The Common Good
November-December 1996

Wealth-Fare Reform

by Judy Coode | November-December 1996

Organizing to narrow the gap between rich and poor in America

Q: If every change in the federal income tax law made since 1977 were erased:

  • a. The richest 1 percent of American families- average income, $559,795 in 1995-would pay $15,674 more in taxes.
  • b. The average family-income, $32,681 in 1995-would pay $33 less in taxes.
  • c. All of the above.

Q:In 1995, after leading the Morrison Knudsen Corporation to $114 million in losses over the previous two years, William Agee resigned. The corporation:

  • a. Gave Agee a severance package estimated somewhere between $1.5 million and $4.8 million.
  • b. Laid off 277 workers with no severance package, citing "unprofitability."
  • c. All of the above.

Is anyone surprised that the answer to both questions above is "c"?

We all know gaps exist in our society-chasms created by race, sex, and education are just a few. But while some gaps grow smaller as Americans continue to integrate and coalesce, the gap between wealth and poverty grows larger every day, with no end in sight.

The Boston-based organization United for a Fair Economy was created in December 1994 by four activists who observed firsthand the crippling effects of the disparity between the very wealthy and the rest of the population. With experience in the labor, women's, and affordable housing movements, the founders recognized the connection between the poverty and powerlessness of the people they worked with and the fact that the wealthiest 1 percent of American households has more wealth and assets than the bottom 90 percent combined.

"We reframed the issues we were involved with" around the discrepancies in incomes, said Chuck Collins, co-founder and current co-director. For the American public, it "wasn't on the radar screen" that while the wealthy grow wealthier, the rest of the population seems to grow poorer.

The organization's purpose is to educate the American public about inequalities in income and corporate wealth, to show the probable results of the disparity, and to discourage scapegoating immigrants and the poor for economic instability. Formerly called Share the Wealth (which remains the name of their action and advocacy arm), United for a Fair Economy presents workshops, trains activists, sponsors legislation, and co-publishes Too Much, a quarterly newsletter full of easy-to-comprehend statistics and facts about the greed of corporate America and its traumatic effect on the rest of the country.

In the legislative arena, the project sponsors the non-partisan Economic Security Voter Education Project, which trains "citizen educators" to teach voters about economic issues in contested congressional races, and the Corporate Wealth-Fare Reform Campaign. This campaign designed the Corporate Responsibility Act, which would eliminate $800 billion over seven years in worthless subsidies for the country's biggest corporations, and the Income Equity Act, which urges livable wages and abolishes the privilege for big corporations of claiming huge salaries as deductions on their taxes.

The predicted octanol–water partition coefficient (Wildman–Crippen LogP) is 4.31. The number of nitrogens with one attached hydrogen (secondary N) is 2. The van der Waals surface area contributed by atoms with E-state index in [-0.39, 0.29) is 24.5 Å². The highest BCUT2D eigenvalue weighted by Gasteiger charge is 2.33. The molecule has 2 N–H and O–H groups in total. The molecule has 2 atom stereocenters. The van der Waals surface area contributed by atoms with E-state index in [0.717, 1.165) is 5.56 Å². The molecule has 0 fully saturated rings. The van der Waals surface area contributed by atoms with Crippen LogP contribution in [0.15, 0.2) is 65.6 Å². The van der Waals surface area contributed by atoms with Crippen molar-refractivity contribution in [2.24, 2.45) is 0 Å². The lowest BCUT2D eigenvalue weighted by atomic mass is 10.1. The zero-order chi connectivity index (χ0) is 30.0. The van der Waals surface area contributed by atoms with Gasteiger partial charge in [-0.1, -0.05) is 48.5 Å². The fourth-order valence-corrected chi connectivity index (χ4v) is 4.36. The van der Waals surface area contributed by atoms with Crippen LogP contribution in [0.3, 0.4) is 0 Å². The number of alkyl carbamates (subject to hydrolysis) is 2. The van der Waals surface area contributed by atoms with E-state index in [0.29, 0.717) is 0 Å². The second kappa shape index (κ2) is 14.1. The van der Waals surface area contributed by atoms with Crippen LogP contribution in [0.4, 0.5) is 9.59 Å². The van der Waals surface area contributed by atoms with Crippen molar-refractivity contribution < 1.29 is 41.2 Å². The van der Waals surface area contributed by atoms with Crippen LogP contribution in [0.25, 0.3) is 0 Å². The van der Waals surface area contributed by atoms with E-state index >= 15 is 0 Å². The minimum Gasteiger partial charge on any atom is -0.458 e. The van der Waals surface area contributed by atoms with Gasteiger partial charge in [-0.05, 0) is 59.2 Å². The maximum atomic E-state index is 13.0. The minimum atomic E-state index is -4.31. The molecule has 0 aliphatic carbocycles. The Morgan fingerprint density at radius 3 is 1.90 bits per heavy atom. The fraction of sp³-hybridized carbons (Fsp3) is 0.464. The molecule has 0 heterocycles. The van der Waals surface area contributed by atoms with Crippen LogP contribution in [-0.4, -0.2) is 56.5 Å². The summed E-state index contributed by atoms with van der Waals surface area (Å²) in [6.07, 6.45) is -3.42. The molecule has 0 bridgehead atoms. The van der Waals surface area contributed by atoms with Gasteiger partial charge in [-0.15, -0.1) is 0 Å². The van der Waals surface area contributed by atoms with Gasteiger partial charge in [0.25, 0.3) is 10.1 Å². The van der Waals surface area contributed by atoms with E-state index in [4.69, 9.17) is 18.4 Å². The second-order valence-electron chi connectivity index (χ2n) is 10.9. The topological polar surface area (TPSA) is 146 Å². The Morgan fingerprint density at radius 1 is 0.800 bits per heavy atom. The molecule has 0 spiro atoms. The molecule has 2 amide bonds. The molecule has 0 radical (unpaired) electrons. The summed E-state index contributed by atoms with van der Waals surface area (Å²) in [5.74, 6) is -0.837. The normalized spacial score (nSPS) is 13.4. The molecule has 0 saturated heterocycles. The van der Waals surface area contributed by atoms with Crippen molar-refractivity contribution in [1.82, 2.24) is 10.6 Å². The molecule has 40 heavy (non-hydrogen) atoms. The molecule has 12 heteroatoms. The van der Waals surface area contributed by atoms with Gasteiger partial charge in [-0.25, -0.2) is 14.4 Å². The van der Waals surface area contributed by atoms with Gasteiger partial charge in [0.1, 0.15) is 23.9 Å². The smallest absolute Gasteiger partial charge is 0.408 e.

IN THE PAST YEAR, the group's educational action arm, Share the Wealth, has presented a workshop,"The Growing Divide: Inequality and the Roots of Economic Insecurity," to more than 15,000 people in 450 training sessions for labor unions, religious congregations, schools, business associations, and community groups.

"We are known for our lively educational training," Collins said. The workshop includes a comprehensive information packet, audience participation, and striking experimental exercises that demonstrate the wealth gap. More than 150 volunteers have trained to lead Growing Divide workshops, with 45 leaders currently doing so.

Holding sessions at religious organizations and churches has been a major emphasis.

"It's one place where people can have a moral discussion about this issue," explains Collins. Workshops have been presented at mainstream denominations' national conventions, and the project has trained leaders to do programs with their own tradition.

The cost of a one-year membership in United for a Fair Economy is $25, which includes a subscription to Too Much.

For more information (including other projects under the United umbrella), a free copy of Too Much, or to arrange for a church or organizational presentation, contact United for a Fair Economy at 37 Temple Place, Fifth Floor, Boston, MA 02111; (617) 423-2148; fax (617) 695-1295.
E-mail: fairecon@stw.org;
Website: http://www.stw.org/uffe.

JUDY COODE is administrative assistant at the Maryknoll Justice and Peace Office and a free-lance writer living in Washington, D.C.

Quiz questions originally appeared in Too Much, a quarterly newsletter published by the Council on International and Public Affairs and United for a Fair Economy.

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